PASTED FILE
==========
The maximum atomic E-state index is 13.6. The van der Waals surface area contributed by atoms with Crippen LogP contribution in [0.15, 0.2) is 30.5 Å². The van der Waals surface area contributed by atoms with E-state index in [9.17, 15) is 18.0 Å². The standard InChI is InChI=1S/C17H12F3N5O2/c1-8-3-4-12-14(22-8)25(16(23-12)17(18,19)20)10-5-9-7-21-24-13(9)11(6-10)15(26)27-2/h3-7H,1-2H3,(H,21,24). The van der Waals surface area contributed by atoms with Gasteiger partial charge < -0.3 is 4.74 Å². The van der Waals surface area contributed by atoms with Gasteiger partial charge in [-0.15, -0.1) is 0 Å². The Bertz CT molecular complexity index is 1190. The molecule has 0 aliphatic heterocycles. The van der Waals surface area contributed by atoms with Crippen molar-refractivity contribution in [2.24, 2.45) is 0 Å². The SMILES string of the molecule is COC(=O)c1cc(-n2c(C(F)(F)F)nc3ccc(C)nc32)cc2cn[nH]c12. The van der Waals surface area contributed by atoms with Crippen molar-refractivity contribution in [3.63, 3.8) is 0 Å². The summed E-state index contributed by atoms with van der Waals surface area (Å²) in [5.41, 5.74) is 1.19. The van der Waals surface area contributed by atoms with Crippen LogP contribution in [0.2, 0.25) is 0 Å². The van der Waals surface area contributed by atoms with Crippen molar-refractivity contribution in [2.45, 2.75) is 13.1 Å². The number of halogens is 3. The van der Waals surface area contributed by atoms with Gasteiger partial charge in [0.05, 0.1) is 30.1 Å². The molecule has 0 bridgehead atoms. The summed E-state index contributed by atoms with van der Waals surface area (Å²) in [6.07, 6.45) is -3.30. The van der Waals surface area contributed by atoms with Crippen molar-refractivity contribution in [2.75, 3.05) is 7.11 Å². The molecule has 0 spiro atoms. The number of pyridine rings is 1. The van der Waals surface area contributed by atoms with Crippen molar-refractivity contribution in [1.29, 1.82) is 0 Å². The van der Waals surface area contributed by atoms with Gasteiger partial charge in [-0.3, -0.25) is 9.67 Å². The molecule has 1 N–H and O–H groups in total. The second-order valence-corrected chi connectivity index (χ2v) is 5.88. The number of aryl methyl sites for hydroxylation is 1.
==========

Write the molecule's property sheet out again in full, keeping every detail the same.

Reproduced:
The maximum atomic E-state index is 13.6. The van der Waals surface area contributed by atoms with Crippen LogP contribution in [0.15, 0.2) is 30.5 Å². The van der Waals surface area contributed by atoms with E-state index in [9.17, 15) is 18.0 Å². The standard InChI is InChI=1S/C17H12F3N5O2/c1-8-3-4-12-14(22-8)25(16(23-12)17(18,19)20)10-5-9-7-21-24-13(9)11(6-10)15(26)27-2/h3-7H,1-2H3,(H,21,24). The van der Waals surface area contributed by atoms with Gasteiger partial charge < -0.3 is 4.74 Å². The van der Waals surface area contributed by atoms with Gasteiger partial charge in [-0.15, -0.1) is 0 Å². The Bertz CT molecular complexity index is 1190. The molecule has 0 aliphatic heterocycles. The van der Waals surface area contributed by atoms with Crippen molar-refractivity contribution in [2.24, 2.45) is 0 Å². The SMILES string of the molecule is COC(=O)c1cc(-n2c(C(F)(F)F)nc3ccc(C)nc32)cc2cn[nH]c12. The van der Waals surface area contributed by atoms with Crippen molar-refractivity contribution in [3.63, 3.8) is 0 Å². The summed E-state index contributed by atoms with van der Waals surface area (Å²) in [5.41, 5.74) is 1.19. The van der Waals surface area contributed by atoms with Crippen LogP contribution in [0.2, 0.25) is 0 Å². The van der Waals surface area contributed by atoms with Crippen molar-refractivity contribution in [2.45, 2.75) is 13.1 Å². The number of halogens is 3. The van der Waals surface area contributed by atoms with Gasteiger partial charge in [0.05, 0.1) is 30.1 Å². The molecule has 0 bridgehead atoms. The summed E-state index contributed by atoms with van der Waals surface area (Å²) in [6.07, 6.45) is -3.30. The van der Waals surface area contributed by atoms with Crippen molar-refractivity contribution in [2.75, 3.05) is 7.11 Å². The molecule has 0 spiro atoms. The number of pyridine rings is 1. The van der Waals surface area contributed by atoms with Crippen molar-refractivity contribution in [1.29, 1.82) is 0 Å². The van der Waals surface area contributed by atoms with Gasteiger partial charge in [-0.3, -0.25) is 9.67 Å². The molecule has 1 N–H and O–H groups in total. The second-order valence-corrected chi connectivity index (χ2v) is 5.88. The number of aryl methyl sites for hydroxylation is 1.